As of last night, Oldest Younger Brother is a beta-tester for the next Final Fantasy game. Well, he’s being playing the current games practically his every waking hour already.
My dream job would probably involve animals, but I don’t know how well I’d do. I’d have to work on my laziness, emotional instability, and five-microsecond attention span. But, yes, I’d like to be a wildlife researcher, or a zookeeper, or… something. A herpetologist, an entymologist, a felinologist.
It’s mundane and pointless, but my brother’s been running around yelling, “I can’t believe it! I can’t believe it! I can’t believe it’s not butter!” and I feel like sharing his excitement.
No kidding. Really working as a tester is a job I’d never want to do. It’s just a recipe for frustration.
“Hey, you know that thing where if you go into the Caves of Destruction, turn left, draw your sword, then jump, the screen goes wonky, you lose 150 xp, and then the game dies? Yeah. We need you to repro that will all 8 different character classes, all 5 races, and then do the same thing while wearing the Blue Cape of Madness. If that works, then we’ll need you to try it with all the other colored Capes of Madness. Please take screen shots every 5 seconds. And if you get the intermittent bug where hitting the down arrow key occasionally transports your character to Dwarf City, just ignore that and start the test over again, because we know about that one and someone is working on a fix.”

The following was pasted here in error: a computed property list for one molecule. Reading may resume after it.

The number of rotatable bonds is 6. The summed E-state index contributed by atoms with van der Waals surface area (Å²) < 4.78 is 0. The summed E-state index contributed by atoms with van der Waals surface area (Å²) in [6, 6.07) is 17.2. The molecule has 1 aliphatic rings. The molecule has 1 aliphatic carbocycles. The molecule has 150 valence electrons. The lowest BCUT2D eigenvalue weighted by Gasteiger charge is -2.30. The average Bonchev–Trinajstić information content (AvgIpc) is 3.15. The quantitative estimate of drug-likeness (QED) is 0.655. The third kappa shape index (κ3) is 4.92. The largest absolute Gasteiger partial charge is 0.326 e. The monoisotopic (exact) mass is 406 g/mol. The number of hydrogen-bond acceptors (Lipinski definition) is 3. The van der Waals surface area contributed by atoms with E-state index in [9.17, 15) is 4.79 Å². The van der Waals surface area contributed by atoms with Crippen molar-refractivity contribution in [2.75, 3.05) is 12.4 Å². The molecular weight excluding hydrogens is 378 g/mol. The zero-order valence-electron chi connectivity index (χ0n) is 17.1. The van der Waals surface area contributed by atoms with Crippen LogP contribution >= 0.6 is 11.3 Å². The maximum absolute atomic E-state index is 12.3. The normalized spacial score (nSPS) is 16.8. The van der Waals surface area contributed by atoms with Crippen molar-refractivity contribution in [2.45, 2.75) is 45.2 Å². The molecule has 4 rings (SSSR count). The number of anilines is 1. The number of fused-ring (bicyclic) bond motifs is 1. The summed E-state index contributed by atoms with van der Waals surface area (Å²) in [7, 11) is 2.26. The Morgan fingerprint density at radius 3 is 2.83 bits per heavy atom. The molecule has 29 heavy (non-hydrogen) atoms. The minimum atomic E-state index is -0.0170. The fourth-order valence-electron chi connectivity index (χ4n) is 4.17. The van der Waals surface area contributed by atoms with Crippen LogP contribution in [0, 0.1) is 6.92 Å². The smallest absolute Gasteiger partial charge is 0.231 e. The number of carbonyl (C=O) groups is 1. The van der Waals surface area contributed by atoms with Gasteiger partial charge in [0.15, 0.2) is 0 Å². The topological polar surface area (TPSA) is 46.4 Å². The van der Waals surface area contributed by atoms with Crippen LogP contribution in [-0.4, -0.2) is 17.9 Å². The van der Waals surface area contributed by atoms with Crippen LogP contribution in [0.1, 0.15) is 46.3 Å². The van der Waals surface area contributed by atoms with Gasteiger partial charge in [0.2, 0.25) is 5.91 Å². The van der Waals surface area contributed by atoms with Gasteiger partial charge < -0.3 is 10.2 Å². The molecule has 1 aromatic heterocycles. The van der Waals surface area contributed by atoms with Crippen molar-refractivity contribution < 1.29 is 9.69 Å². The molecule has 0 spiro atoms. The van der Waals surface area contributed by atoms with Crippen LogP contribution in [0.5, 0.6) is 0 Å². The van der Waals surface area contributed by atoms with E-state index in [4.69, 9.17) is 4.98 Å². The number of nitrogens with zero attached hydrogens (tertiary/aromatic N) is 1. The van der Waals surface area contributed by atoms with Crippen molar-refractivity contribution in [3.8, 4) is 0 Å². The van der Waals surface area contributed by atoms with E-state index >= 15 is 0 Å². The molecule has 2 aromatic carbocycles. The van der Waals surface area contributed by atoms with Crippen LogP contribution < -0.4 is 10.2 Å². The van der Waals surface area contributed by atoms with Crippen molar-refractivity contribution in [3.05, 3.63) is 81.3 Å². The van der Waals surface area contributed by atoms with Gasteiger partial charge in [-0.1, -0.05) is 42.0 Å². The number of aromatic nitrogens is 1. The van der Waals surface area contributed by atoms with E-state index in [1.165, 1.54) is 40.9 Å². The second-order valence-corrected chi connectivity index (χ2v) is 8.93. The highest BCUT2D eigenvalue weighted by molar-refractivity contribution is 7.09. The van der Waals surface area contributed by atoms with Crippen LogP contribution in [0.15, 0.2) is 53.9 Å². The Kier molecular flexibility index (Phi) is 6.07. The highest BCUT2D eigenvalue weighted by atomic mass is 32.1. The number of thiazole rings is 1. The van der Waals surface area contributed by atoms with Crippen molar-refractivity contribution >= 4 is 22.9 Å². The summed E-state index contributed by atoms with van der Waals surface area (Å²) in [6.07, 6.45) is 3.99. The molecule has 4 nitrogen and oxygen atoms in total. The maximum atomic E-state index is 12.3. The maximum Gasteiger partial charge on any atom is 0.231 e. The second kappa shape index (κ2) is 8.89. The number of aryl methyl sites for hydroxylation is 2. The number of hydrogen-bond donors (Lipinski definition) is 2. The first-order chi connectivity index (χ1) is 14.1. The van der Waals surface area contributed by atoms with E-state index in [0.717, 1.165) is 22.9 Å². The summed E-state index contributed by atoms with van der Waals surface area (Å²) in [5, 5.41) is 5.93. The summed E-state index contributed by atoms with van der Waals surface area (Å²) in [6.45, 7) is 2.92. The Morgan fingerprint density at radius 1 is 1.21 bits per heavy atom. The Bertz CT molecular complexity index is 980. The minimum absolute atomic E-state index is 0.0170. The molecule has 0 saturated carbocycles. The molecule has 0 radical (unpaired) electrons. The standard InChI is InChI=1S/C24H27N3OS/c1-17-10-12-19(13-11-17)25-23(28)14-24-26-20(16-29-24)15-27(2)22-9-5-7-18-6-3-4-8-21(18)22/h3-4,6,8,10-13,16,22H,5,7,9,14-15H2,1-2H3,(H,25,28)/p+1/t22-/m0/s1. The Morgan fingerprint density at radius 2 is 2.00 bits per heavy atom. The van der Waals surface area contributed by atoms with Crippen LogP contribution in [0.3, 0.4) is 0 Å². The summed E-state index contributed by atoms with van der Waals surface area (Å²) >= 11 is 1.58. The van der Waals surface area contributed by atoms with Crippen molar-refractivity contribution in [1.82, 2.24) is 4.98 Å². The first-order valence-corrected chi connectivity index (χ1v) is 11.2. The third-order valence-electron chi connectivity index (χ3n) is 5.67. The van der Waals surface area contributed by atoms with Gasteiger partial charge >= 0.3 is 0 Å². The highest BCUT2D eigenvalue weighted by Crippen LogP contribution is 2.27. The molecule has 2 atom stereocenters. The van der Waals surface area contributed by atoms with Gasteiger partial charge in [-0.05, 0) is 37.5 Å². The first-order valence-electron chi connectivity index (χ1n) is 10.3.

Luckily, I’m the person who gets to tell the testers what to do, not the people who actually do the testing.
I think a lot of the eye-rolling comes from the fact that nowadays companies treat video game betas more as marketing opportunities than actual real beta testing. They simply open up the game for people to bang on a few weeks or months early; you get selected more at random than by demonstrating any sort of skill or experience. Heck, some games are going with a model of “if you pre-order our game, you get in the beta!”
So yeah, it’s cool he got in, but it’s not a job, and I wouldn’t even consider it a volunteer opportunity. It’s more like getting a sneak peak at a movie a few weeks before it’s released to the public.